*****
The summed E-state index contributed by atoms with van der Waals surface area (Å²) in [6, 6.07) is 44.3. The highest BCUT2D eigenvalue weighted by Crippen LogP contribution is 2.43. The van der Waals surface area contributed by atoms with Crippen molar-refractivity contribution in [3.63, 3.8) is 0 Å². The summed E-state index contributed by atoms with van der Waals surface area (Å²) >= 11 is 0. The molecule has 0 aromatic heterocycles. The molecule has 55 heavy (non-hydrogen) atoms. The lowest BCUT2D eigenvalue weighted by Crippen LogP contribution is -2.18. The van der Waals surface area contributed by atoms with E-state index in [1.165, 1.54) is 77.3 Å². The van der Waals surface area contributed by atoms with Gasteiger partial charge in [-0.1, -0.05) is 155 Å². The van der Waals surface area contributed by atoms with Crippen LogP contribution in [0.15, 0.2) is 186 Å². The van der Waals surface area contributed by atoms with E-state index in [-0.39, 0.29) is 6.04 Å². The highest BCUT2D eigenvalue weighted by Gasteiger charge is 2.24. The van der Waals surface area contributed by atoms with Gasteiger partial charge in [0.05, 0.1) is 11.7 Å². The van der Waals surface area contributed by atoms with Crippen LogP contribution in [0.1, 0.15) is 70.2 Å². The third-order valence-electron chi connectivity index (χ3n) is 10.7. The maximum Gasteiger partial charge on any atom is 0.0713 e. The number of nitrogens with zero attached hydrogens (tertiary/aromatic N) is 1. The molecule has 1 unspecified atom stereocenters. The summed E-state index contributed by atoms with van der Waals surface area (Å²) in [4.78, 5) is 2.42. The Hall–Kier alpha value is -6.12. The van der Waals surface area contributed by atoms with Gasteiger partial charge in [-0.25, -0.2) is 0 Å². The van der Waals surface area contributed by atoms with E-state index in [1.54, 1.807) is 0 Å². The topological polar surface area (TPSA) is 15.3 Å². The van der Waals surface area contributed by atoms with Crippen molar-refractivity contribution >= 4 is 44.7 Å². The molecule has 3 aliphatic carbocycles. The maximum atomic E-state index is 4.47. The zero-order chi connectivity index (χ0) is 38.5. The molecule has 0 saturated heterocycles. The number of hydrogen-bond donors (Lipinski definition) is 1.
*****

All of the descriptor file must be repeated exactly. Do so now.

The summed E-state index contributed by atoms with van der Waals surface area (Å²) in [6, 6.07) is 44.3. The highest BCUT2D eigenvalue weighted by Crippen LogP contribution is 2.43. The van der Waals surface area contributed by atoms with Crippen molar-refractivity contribution in [3.63, 3.8) is 0 Å². The summed E-state index contributed by atoms with van der Waals surface area (Å²) >= 11 is 0. The molecule has 0 aromatic heterocycles. The molecule has 55 heavy (non-hydrogen) atoms. The lowest BCUT2D eigenvalue weighted by Crippen LogP contribution is -2.18. The van der Waals surface area contributed by atoms with E-state index in [1.165, 1.54) is 77.3 Å². The van der Waals surface area contributed by atoms with Gasteiger partial charge in [-0.1, -0.05) is 155 Å². The van der Waals surface area contributed by atoms with Crippen LogP contribution in [0.15, 0.2) is 186 Å². The van der Waals surface area contributed by atoms with E-state index in [-0.39, 0.29) is 6.04 Å². The highest BCUT2D eigenvalue weighted by Gasteiger charge is 2.24. The van der Waals surface area contributed by atoms with Gasteiger partial charge in [0.05, 0.1) is 11.7 Å². The van der Waals surface area contributed by atoms with Crippen LogP contribution in [0.1, 0.15) is 70.2 Å². The third-order valence-electron chi connectivity index (χ3n) is 10.7. The maximum Gasteiger partial charge on any atom is 0.0713 e. The number of nitrogens with zero attached hydrogens (tertiary/aromatic N) is 1. The molecule has 1 unspecified atom stereocenters. The summed E-state index contributed by atoms with van der Waals surface area (Å²) in [4.78, 5) is 2.42. The Hall–Kier alpha value is -6.12. The van der Waals surface area contributed by atoms with Gasteiger partial charge in [-0.25, -0.2) is 0 Å². The van der Waals surface area contributed by atoms with E-state index in [1.54, 1.807) is 0 Å². The topological polar surface area (TPSA) is 15.3 Å². The van der Waals surface area contributed by atoms with Crippen molar-refractivity contribution >= 4 is 44.7 Å². The molecule has 3 aliphatic carbocycles. The maximum atomic E-state index is 4.47. The zero-order chi connectivity index (χ0) is 38.5. The molecule has 0 saturated heterocycles. The number of hydrogen-bond donors (Lipinski definition) is 1.